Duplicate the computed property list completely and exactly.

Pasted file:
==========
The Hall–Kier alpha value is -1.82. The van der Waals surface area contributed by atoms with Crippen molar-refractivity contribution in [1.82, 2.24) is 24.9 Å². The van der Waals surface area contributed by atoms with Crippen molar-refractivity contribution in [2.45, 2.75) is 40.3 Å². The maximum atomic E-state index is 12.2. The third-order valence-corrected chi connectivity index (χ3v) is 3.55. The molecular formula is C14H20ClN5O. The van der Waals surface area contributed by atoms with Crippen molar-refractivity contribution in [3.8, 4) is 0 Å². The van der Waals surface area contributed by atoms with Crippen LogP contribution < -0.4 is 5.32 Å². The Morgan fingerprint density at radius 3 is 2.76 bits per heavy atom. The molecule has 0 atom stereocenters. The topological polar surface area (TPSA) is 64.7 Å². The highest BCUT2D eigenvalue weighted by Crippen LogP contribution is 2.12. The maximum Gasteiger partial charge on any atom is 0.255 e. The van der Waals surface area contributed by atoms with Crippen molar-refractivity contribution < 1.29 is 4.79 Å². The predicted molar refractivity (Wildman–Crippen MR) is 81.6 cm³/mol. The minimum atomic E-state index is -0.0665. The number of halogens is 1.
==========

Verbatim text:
The Hall–Kier alpha value is -1.82. The van der Waals surface area contributed by atoms with Crippen molar-refractivity contribution in [1.82, 2.24) is 24.9 Å². The van der Waals surface area contributed by atoms with Crippen molar-refractivity contribution in [2.45, 2.75) is 40.3 Å². The maximum atomic E-state index is 12.2. The third-order valence-corrected chi connectivity index (χ3v) is 3.55. The molecular formula is C14H20ClN5O. The van der Waals surface area contributed by atoms with Crippen molar-refractivity contribution in [3.8, 4) is 0 Å². The van der Waals surface area contributed by atoms with Crippen LogP contribution < -0.4 is 5.32 Å². The Morgan fingerprint density at radius 3 is 2.76 bits per heavy atom. The molecule has 0 atom stereocenters. The topological polar surface area (TPSA) is 64.7 Å². The highest BCUT2D eigenvalue weighted by Crippen LogP contribution is 2.12. The maximum Gasteiger partial charge on any atom is 0.255 e. The van der Waals surface area contributed by atoms with Crippen molar-refractivity contribution < 1.29 is 4.79 Å². The predicted molar refractivity (Wildman–Crippen MR) is 81.6 cm³/mol. The minimum atomic E-state index is -0.0665. The number of halogens is 1.